Plenty of Republican candidates have turned their time on the presidential trail into the springboard for a reality TV career. It’s became such a truism, that you can count on some candidates signing up each cycle just to boost their TV-Q (looking at you, Huckabee). Most of the time this means contracting for a daily hour of hate on Fox News, fighting John McCain for airtime on Sunday mornings, or turning your life into an ongoing soap opera like Caribou Boo, Sarah Palin.
When Donald Trump first launched his campaign, many observers thought he was playing the same game—that his laughable presence in the candidate ranks was little more than a ploy to boost his pay for The Apprentice and maybe net a very special episode of Undercover Boss. But as Trump rolled through the primary season and knocked off one “serious” candidate after another, people began to think that Trump, too, was serious.
But maybe they’re wrong. Maybe they simply underestimated Trump's media ambitions.
It is increasingly clear that Trump’s actions are inconsistent with any rational plan to become president. He is unpopular on a scale that defies historical precedent, utterly loathed by overwhelming majorities. Some people believed Trump was merely playing the part of a right-wing provocateur in order to stand out from the field and win his party’s nomination, and would “pivot” to the center afterward, but these hopes have been dashed. Trump has only become more hated. Nor is he doing basic tasks required of a nominee. When he was asked to call two dozen major Republican donors, Politico reports, Trump called three of them and then packed it in.
In fact, it seems that every time Trump’s numbers start to look as if he might have a ghost of a chance, he calls in the Ghostbusters by topping himself with some new racist, nativist, conspiracy-themed rhetoric. Trump is setting up no campaign infrastructure. He’s indicating that he’s running on his own and counting on his charming personality to sway voters to his cause. If Donald Trump was actually running to not be president, how would that differ from what he’s doing now?
But Trump can’t be doing this to raise the value of his name in real estate. The kind of associations he’s building between the Trump brand and knee-jerk hate are poison to the relationships needed for the hotel, casino, and real estate operations Trump has run in the past.
So perhaps Trump is actually campaigning for an entirely new role: Media mogul.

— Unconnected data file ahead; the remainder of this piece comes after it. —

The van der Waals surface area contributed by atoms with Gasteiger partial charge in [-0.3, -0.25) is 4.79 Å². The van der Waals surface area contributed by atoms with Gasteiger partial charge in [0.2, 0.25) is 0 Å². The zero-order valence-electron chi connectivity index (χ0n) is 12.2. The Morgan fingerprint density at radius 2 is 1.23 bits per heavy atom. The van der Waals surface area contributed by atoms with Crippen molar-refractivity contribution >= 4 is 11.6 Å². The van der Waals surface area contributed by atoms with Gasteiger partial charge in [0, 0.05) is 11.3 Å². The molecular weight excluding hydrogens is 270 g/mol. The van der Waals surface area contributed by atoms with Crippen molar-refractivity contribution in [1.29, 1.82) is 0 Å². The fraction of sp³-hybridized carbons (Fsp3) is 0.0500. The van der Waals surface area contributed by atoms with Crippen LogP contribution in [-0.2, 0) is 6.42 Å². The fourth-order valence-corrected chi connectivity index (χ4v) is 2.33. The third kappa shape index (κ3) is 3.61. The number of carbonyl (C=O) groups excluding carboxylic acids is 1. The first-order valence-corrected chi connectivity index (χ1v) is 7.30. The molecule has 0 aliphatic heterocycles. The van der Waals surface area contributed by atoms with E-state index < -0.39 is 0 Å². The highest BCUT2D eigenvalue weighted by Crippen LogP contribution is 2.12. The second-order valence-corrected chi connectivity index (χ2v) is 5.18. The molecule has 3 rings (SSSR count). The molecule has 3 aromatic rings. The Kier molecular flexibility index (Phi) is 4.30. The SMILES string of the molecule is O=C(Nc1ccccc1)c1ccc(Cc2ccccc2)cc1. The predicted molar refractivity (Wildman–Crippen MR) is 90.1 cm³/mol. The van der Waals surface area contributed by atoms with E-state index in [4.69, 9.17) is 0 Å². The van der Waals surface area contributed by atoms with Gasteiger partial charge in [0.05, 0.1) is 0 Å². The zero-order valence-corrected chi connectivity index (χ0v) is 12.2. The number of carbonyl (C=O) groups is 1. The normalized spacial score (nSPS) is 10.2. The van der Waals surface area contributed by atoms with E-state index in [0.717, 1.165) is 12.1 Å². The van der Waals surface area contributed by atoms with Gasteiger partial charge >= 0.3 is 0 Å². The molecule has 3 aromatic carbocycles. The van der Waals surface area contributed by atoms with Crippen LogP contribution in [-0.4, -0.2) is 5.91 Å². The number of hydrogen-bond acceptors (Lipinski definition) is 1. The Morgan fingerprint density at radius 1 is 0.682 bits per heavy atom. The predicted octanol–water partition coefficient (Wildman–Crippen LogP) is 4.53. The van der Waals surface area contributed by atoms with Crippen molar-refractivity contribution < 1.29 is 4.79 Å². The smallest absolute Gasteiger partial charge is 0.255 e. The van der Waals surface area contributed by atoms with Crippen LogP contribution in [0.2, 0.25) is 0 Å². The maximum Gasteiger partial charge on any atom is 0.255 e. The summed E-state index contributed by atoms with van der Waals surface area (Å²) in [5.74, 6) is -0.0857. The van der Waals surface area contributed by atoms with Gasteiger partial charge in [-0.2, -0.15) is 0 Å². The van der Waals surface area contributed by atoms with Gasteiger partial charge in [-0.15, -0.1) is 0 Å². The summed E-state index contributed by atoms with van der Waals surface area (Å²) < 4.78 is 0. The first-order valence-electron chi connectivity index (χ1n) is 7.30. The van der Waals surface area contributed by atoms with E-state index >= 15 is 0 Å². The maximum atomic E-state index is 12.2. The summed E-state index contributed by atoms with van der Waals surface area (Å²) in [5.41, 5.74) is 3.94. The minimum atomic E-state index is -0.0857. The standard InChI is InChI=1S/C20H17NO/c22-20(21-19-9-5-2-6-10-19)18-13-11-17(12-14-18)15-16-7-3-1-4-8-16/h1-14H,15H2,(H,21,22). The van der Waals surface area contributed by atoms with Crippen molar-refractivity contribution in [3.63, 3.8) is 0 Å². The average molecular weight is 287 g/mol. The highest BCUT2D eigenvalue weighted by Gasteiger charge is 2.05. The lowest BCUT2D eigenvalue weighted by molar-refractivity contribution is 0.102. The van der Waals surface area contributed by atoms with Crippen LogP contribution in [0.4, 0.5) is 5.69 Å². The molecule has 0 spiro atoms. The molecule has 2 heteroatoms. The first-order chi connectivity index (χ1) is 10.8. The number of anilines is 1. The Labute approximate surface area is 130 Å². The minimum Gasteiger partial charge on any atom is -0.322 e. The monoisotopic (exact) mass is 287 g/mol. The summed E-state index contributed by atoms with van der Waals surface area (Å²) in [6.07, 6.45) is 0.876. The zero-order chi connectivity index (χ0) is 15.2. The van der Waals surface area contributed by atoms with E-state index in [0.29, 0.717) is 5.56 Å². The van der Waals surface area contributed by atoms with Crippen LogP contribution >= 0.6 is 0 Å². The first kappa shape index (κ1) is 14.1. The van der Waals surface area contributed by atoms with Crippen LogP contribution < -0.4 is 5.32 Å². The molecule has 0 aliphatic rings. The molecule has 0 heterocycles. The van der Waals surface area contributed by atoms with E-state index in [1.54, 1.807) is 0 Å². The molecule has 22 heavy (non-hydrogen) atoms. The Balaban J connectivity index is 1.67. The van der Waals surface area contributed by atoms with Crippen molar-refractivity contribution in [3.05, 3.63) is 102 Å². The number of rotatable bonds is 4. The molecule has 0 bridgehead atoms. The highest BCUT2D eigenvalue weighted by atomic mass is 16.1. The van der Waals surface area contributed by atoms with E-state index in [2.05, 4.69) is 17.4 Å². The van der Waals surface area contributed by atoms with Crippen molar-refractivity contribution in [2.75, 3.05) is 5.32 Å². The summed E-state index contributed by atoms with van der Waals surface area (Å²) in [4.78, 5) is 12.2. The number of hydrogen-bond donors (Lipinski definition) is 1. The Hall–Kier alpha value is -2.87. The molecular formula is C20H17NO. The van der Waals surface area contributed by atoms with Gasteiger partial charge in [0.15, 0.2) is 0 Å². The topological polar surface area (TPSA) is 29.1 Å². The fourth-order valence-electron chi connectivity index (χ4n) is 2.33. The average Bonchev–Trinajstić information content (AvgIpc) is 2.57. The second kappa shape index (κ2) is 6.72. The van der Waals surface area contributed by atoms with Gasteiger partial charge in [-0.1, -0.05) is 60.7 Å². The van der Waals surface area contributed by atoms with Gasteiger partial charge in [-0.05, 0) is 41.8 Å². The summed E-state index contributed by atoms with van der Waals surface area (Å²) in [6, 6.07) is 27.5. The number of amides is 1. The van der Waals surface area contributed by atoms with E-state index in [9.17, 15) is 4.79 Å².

… Sarah Ellison reports that Trump is exploring the possibility of a television or other media venture that would cater to his loyalists. “According to several people briefed on the discussions, the presumptive Republican nominee is examining the opportunity presented by the ‘audience’ currently supporting him,” she writes. “He has also discussed the possibility of launching a 'mini-media conglomerate' outside of his existing TV-production business, Trump Productions LLC.”
Why is Trump shunning reporters from some of the biggest news organizations? At least partly because they dared utter unfavorable words about some of this conspiracy-mongering, but possibly because he wants to confine all the Trump news to … Trump News. He wants to be the first and last stop for the inside scoop on all things Donald.
Yes, Trump is happy enough that he’s been gifted $55 million worth of free media coverage. But even better would be if Trump could make money off of just opening his mouth.
In a way, it’s the ultimate evolution of everything he’s tried to do. Trump Tower had to have an actual tower. Trump Steaks had to deliver at least some form of mystery meat. Even Trump Water required someone to crack open a tap.
But Trump TV? The primary product is nothing but hot air, and Trump has plenty of that. With his own TV channel to sell to cable and satellite services, Trump’s every rant becomes a source of revenue. And if there is space for commercials, there’s still plenty of room to market Trump Tinfoil Hats and Trump Muslim Detectors and Trump Portable Walls at regular intervals.
… if this is Trump’s plan, it makes sense. Perhaps he grasps a truth the official Republican Party has refused to acknowledge: The conservative base is a subculture. It is a numerically large subculture, but a subculture nonetheless.
There aren’t enough angry white racists to win a presidential election, but there are plenty to power a successful television channel. Trump doesn’t have to be a genius to figure that out (see: Palin, Sarah).
And maybe this is just speculation, but hey, if Trump can run a campaign based on conspiracy theories, it seems only right to have a few conspiracy theories about his campaign.
Don’t forget to look for Chris Christie’s show around 3AM. It’ll be between two infomercials. Like a bridge.